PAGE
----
Severe arthritis within the hip is a debilitating and painful condition that diminishes the quality of life for those who suffer from it.

What is Hip Arthritis

Sometimes called “wear-and-tear” arthritis, osteoarthritis is a common condition that many people develop during middle age or older. In 2011, more than 28 million people in the United States were estimated to have osteoarthritis. It can occur in any joint in the body, but most often develops in weight-bearing joints, such as the hip.

Osteoarthritis of the hip causes pain and stiffness. It can make it hard to do everyday activities like bending over to tie a shoe, rising from a chair, or taking a short walk.

Because osteoarthritis gradually worsens over time, the sooner you start treatment, the more likely it is that you can lessen its impact on your life. Although there is no cure for osteoarthritis, there are many treatment options to help you manage pain and stay active.

  • Hip Arthritis Treatment
  • Hip Replacement Surgery
  • Minimally Invasive Hip Replacement

Common Forms of Hip Arthritis

The most common forms of hip arthritis are osteoarthritis and rheumatoid arthritis. In osteoarthritis, the cartilage in the hip joint gradually wears away over time. As the cartilage wears away, it becomes frayed and rough, and the protective joint space between the bones decreases. This can result in bone rubbing on bone. To make up for the lost cartilage, the damaged bones may start to grow outward and form bone spurs (osteophytes). There is no specific cause of osteoarthritis, but certain factors that may make you more likely to develop the disease including:

  • Increasing age
  • Family history of osteoarthritis
  • Previous injury to the hip joint
  • Obesity
  • Improper formation of the hip joint at birth, a condition known as developmental dysplasia of the hip

Rheumatoid arthritis (RA) is not an inherited disease. Researchers believe that some people have genes that make them susceptible to the disease. People with these genes will not automatically develop rheumatoid arthritis. There is usually a “trigger,” such as an infection or environmental factor, which activates the genes. When the body is exposed to this trigger, the immune system responds inappropriately. Instead of protecting the joint, the immune system begins to produce substances that attack the joint. This is what may lead to the development of rheumatoid arthritis. Symptoms of RA include joint pain, swelling, stiffness, feeling of warmth and sometimes systemic symptoms of fever, loss of appetite and decreased energy.


The most common symptom of hip osteoarthritis is pain around the hip joint. Usually, the pain develops slowly and worsens over time, although sudden onset is also possible. Pain and stiffness may be worse in the morning, or after sitting or resting for a while. Over time, painful symptoms may occur more frequently, including during rest or at night. Additional symptoms may include:

  • Pain in your groin or thigh that radiates to your buttocks or your knee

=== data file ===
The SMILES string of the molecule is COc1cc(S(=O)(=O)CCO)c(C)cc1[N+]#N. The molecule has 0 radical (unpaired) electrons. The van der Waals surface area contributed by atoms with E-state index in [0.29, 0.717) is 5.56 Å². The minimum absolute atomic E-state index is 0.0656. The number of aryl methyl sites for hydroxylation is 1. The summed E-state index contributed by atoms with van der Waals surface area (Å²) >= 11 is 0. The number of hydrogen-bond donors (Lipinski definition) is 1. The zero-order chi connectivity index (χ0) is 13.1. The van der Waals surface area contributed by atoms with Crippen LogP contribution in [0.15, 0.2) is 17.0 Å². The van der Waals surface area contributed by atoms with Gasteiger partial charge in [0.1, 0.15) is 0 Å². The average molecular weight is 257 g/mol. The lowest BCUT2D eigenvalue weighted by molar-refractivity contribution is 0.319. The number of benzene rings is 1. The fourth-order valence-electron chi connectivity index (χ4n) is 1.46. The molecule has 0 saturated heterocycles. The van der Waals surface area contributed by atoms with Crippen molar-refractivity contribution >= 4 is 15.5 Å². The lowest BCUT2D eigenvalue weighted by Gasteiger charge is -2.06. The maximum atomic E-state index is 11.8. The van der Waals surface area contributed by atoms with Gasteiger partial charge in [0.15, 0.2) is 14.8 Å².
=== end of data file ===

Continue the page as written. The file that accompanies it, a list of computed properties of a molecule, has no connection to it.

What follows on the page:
• Pain that flares up with vigorous activity
  • Stiffness in the hip joint that makes it difficult to walk or bend
  • “Locking” or “sticking” of the joint, and a grinding noise (crepitus) during movement caused by loose fragments of cartilage and other tissue interfering with the smooth motion of the hip
  • Decreased range of motion in the hip that affects the ability to walk and may cause a limp
  • Increased joint pain with rainy weather

Nonsurgical (Conservative) Treatments

While surgery may be required to relieve advanced arthritis, conservative treatments are preferred during the early stages, and for as long as possible. Dr. O’Keefe will often recommend a combination of the following conservative treatment options to help manage pain symptoms and slow the progression of the condition:

  • Rest and limited physical activity
  • Medications such as anti-inflammatories such as ibuprofen or pain relievers such as Tylenol
  • Steroids injections
  • Physical therapy
  • Joint strengthening exercises
  • Weight loss
  • Assistive devices like a cane or walker

Hip Replacement Surgery

As arthritis advances, patients may be unable to continue to relieve pain symptoms and maintain function/quality of life using conservative treatments. Dr. O’Keefe will complete an in-depth evaluation of the location and severity of joint damage in order to determine the best surgical approach for relieving pain symptoms and returning joint function.

Other procedures that Dr. O’Keefe may recommend are traditional total hip replacement and hip resurfacing. Traditional total hip replacement involves using larger incisions on the side or back of the hip to remove and replace the entire diseased hip joint with a prosthetic implant. Patients with pre-existing hip deformities will often benefit most from traditional hip replacement surgery. For patients who are candidates, Dr. O’Keefe will recommend minimally invasive techniques. This involves smaller incisions and muscle sparing approaches such as a direct anterior approach.

Hip Arthritis Treatment in Minneapolis

Dr. Patrick O’Keefe is a board-certified orthopedic surgeon dedicated to using the most advanced technology to provide his patients with the best treatment possible. Specializing in treating both early and advanced arthritis of the hip, Dr. O’Keefe will develop custom treatment plans to fit each patient’s needs. To learn more about arthritis treatment options, make an appointment with Dr. O’Keefe at his Coon Rapids, Blaine or Otsego office at (763) 441-0298.